-of course, the next warp jump was the last time we ventured into that twisted hellscape. Once we entered within half a lightyear of Iacob’s signal, the warp seemed inaccessible entirely, and we were forced to venture forth as fast as our plasma drives would allow us. Battered and violated, with only half our complement of crew, we limped onwards to our destiny. Without the krork ship, the squigs aboard the Archemos became ever harder to control, and as years went on, food and supplies dwindled. Makeshift ship repairs were undone by the rigours of continual plasma burn. But on we forged.
There was nothing for us behind, and only the signal ahead. The seers were oddly calm, the warp’s veil thickened in this region mysteriously. Some found the phenomenon unnerving, but most were just glad the daemons had stopped shrieking at them.
One year. Two. Three, four turned into five. You cannot adequately comprehend the colossal distances between worlds until you have attempted a sub-light burn. It is a special kind of harrowing; there is no enemy to fight but hunger, cold and maddening blankness.
Inertia more than anything crried us on. Quilar was wounded, his soul cut deeply by a bloodletter’s hellblade. In his last hours, he would only grant an audience to the Lamenter survivor, who we learned was once some chaplain of the old Imperial Adeptus. Maybe Quilar wanted a confessor? Maybe he wanted a friend to speak of long lost years of glory and might? Or perhaps he, like most old men, simply did not want to die alone?
When the last Lamenter emerged, we knew Quilar was dead, his geneseed sealed in a cylinder of armourglass.
Six years into the journey through the featureless black, we encountered something else. Black against the swirling pollution of the warp storm skies, the fleet of crescent-shaped ships was unmistakably Necron. They simply appeared, as if they had merely slowed down upon detecting us.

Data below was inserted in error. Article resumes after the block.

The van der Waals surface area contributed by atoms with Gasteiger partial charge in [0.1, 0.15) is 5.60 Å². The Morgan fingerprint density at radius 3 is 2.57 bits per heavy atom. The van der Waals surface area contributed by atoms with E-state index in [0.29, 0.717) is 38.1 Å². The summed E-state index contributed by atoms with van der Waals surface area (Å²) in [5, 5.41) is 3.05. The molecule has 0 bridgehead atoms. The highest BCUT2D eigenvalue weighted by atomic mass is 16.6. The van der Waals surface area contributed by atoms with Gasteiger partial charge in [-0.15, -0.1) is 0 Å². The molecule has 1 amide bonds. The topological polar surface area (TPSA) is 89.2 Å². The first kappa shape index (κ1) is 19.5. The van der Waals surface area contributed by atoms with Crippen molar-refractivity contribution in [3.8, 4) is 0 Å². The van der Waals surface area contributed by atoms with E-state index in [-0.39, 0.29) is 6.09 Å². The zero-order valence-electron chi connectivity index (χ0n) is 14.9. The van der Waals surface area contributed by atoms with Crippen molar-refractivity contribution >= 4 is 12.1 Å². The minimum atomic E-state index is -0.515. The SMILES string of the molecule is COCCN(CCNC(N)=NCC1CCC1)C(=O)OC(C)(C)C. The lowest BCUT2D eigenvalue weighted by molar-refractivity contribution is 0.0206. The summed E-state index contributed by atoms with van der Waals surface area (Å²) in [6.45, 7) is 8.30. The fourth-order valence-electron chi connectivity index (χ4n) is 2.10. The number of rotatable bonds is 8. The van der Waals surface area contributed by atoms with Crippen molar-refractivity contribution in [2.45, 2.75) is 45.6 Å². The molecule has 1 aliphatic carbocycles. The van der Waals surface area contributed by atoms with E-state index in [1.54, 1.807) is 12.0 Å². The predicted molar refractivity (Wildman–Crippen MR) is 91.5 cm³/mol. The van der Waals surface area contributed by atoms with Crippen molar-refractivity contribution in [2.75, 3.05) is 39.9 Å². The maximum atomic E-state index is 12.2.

If I am honest, our defence was perfunctory, for the fight had truly left us at that point. When the living metal giants appeared on the Hopespear’s bridge, we knew there were so few left who could pose a challenge to these ancient aliens. Their very presence made me feel ill, as if their exuded a horrendous wrongness that poisoned their every action.
“Your vessels have been scanned… assessed… evaluated. The taint of the Dissolution does not cling to you,” said their Phaeron in a cold, artificial voice. “You are mad wretches for certain, but I believe you approach with no ill-intent.”
With that, to our collective astonishment, the Necron then reached up, and removed its head.
Beneath, there was a face laced with thin lines of circuitry, which was clearly, impossibly, a human woman.
“You are not Necron…” I said dumbly.
“The Necrons are dead, for the most part,” she agreed. “But the Pariah lineage of the Necrontyr endure.”
As if reading the disbelief in our faces, she smiled. “There is much you do not understand. Iacob sent us out to scout for any further refugee fleets. Come with us to T’sara’noga, and we can explain.”
We did not know what to make of these creatures. Fear of the necron was long ingrained in our mortal hindbrains, but the necrontyr seemed different; passionate, animated and oddly human. In the end, we had little choice but to allow ourselves to be taken by the necron, led through theor Dolmen gates towards the heart of the grand, lightyear-spanning null field matrix.
A journey of decades was completed in minutes, and suddenly we were confronted with a sight beyond reckoning.
Millions of vessels, hundreds of fleets of ramshackle craft, all filing towards a grand sphere, big as a blue giant star plated with silver and gold. Light streamed from the vast… portals in its flanks.
This was the last bastion, T’sara’noga, the mad god’s skin, the sphere of D’son, the Place Outside. The star cage. It was a sight of such sublime majesty, I cried as I beheld it. With trepidation we approached this sphere. This would be our refuge, the place from which we would ride out Apocalypse.
How could we have known then that [excerpt ends]